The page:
• ST_TransformReturns a new geometry with its coordinates transformed to the SRID referenced by the integer parameter.
  • ST_CentroidReturns the geometric center of a geometry.
  • ST_Multi — Returns the geometry as a MULTI* geometry. If the geometry is already a MULTI*, it is returned unchanged.
  • ST_CollectReturn a specified ST_Geometry value from a collection of other geometries.
  • ST_DumpReturns a set of geometry_dump (geom,path) rows, that make up a geometry g1

 

The final query, which summed the columns and aggregated the geometry into a single point:

aggregate_code

 

 

 

 

Copy & Past Version:

SELECT column, sum(field1) as field1, sum(field2) as field2, st_transform(ST_Centroid(ST_Multi(ST_Collect(f.the_geom))), 3857) as the_geom_webmercator 
FROM (SELECT column,field1, field2, cartodb_id (ST_Dump(the_geom)).geom As the_geom 
FROM tablename ) As f 
GROUP BY column

This query resulted in a nice cleanup of overlapping points. Second steps are going to include only utilizing this query at high zoom levels, as to provide the original detail when looking at particular cities.

 

prison_locations

Get your Atlas of the Historical Geography of the United States!

Having worked on the Atlas of the Historical Geography of the United States project for nearly two years at the DSL, I could’t help but want a copy. The only issue; they are rare and the price has inflated since the first asking price ($15). After perusing the internet for an Atlas, I stumbled upon a brochure advertising one of the greatest historical atlases of our time! The brochure opens up to nine spectacular “specimen maps” highlighting a couple of maps from the Atlas. It has a brief table of contents which outlines the number of maps in each subtopic, and a whole leaflet devoted to the Sectionalism in American Politics for the upcoming election. My favorite part of the brochure is the description of the Atlas and intent–“Although intended primarily for writers, editors, teachers, and students, the “Atlas” will be consulted by a wide public–especially by men of large affairs, leaders in public life, and Europeans who would obtain in graphic form authentic information on the development and internal structure of the United States”.

No advertising would be complete without an order form:

Atlas Brochure Order Form

 

Below are scans of the entire brochure. Hope you enjoy it as much as I have, and although I don’t have a copy of the “Atlas”, this is the next best thing!

Photo Credit: Angie White

 

Multiple Ring Buffer in CartoDB using PostGIS

I am fairly new to PostGIS and SQL queries. I had trouble finding examples demonstrating Multiple Ring Buffers in PostGIS–more specifically in a larger CartoDB SQL query. I needed to create a multi-ring buffer on the fly–which is why I couldn’t complete this in ArcMap or QGIS. Here is what I was attempting:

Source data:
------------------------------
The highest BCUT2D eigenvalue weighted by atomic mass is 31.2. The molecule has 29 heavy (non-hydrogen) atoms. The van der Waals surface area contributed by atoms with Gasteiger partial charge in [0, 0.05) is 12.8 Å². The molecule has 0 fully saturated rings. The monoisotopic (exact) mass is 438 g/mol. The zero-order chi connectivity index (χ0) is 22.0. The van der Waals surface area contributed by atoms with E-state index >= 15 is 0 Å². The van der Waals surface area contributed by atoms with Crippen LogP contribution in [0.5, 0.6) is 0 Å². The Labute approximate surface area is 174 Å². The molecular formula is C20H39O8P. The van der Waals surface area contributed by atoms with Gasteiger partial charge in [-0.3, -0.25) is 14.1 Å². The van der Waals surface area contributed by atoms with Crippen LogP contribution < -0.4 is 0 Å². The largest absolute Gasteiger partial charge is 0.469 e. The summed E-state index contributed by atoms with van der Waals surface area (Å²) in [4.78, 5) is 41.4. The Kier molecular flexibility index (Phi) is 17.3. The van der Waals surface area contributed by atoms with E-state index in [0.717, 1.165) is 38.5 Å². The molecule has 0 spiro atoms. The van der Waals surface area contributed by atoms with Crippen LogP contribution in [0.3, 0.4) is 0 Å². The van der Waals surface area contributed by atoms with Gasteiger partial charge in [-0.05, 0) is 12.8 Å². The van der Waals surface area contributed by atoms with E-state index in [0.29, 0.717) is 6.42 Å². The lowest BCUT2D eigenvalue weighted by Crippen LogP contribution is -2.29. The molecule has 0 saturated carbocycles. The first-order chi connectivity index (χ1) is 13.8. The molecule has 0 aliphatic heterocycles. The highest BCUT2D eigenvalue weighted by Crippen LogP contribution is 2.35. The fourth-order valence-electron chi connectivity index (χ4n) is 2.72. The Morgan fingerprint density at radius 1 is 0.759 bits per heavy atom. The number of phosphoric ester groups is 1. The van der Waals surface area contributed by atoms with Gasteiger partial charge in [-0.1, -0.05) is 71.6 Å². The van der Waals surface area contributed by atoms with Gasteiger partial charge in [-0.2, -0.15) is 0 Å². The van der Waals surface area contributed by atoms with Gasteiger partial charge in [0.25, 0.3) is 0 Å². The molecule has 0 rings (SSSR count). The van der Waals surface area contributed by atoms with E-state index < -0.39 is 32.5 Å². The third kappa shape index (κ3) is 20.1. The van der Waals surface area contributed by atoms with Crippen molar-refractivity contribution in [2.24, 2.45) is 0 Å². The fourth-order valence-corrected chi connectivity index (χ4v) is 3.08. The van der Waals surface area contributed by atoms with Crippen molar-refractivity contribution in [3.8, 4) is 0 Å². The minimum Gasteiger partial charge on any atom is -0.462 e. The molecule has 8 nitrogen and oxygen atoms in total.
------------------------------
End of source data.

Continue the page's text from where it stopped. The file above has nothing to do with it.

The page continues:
Multiple Ring Buffer Analysis Illustration

Multiple Ring Buffer Analysis Illustration

I contacted CartoDB support (very helpful) and they provided me with the following code which created the multi-ring buffers. However,  the rings overlapped.  If you are creating multi-ring buffers for aesthetic purposes, then there is no need to go any further than the code below. You can just rearrange them to get the correct look:  SELECT * FROM table_name ORDER BY position DESC

Overlapping Multiple Ring Buffers:

ALTER TABLE table_name ADD COLUMN position INTEGER;
INSERT INTO table_name (the_geom, position)
SELECT (ST_Buffer(the_geom::geography, 1000)::geometry), 1 FROM points_table;
INSERT INTO table_name (the_geom, position)
SELECT (ST_Buffer(the_geom::geography, 2000)::geometry), 2 FROM points_table;
INSERT INTO table_name (the_geom, position)
SELECT (ST_Buffer(the_geom::geography, 3000)::geometry), 3 FROM points_table;
INSERT INTO table_name (the_geom, position)
SELECT (ST_Buffer(the_geom::geography, 4000)::geometry), 4 FROM points_table;

The buffers were part of a larger query that later included an ST_Intersection function, so the buffers needed to be concentric rings that did not overlap. I came up with the following solution which basically buffers a buffer and then takes the difference to “cut out the overlapping portions”. This might not be the most elegant solution, but it worked perfectly for our application which generates these on the fly.

Multiple Ring Buffers:

ALTER TABLE table_name ADD COLUMN position INTEGER;
INSERT INTO table_name (the_geom, position)

SELECT

ST_Difference(ST_Transform(
(ST_Buffer(ST_SetSRID(ST_MakePoint(-77.4444325,37.5343969),4326)::geography,4000)::geometry),4326),ST_Transform(
(ST_Buffer(ST_SetSRID(ST_MakePoint(-77.4444325,37.5343969),4326)::geography,3000)::geometry),4326)) as the_geom_webmercator,
4 FROM points_table

Union all

SELECT

ST_Difference(ST_Transform(
(ST_Buffer(ST_SetSRID(ST_MakePoint(-77.4444325,37.5343969),4326)::geography,3000)::geometry),4326),ST_Transform(
(ST_Buffer(ST_SetSRID(ST_MakePoint(-77.4444325,37.5343969),4326)::geography,2000)::geometry),4326)) as the_geom_webmercator,
3 FROM points_table

Union all

SELECT

ST_Difference(ST_Transform(
(ST_Buffer(ST_SetSRID(ST_MakePoint(-77.4444325,37.5343969),4326)::geography,2000)::geometry),4326),ST_Transform(
(ST_Buffer(ST_SetSRID(ST_MakePoint(-77.4444325,37.5343969),4326)::geography,1000)::geometry),4326)) as the_geom_webmercator,
2 FROM points_table

Union all

SELECT
ST_Difference(ST_Transform(
(ST_Buffer(ST_SetSRID(ST_MakePoint(-77.4444325,37.5343969),4326)::geography,1000)::geometry),4326),ST_Transform(
(ST_Buffer(ST_SetSRID(ST_MakePoint(-77.4444325,37.5343969),4326)::geography,1)::geometry),4326)) as the_geom_webmercator,
1 FROM points_table

 

Hope this helps!

Multiple Ring Buffer

“The Ideal Historical Atlas”

Image created by Nathaniel Ayers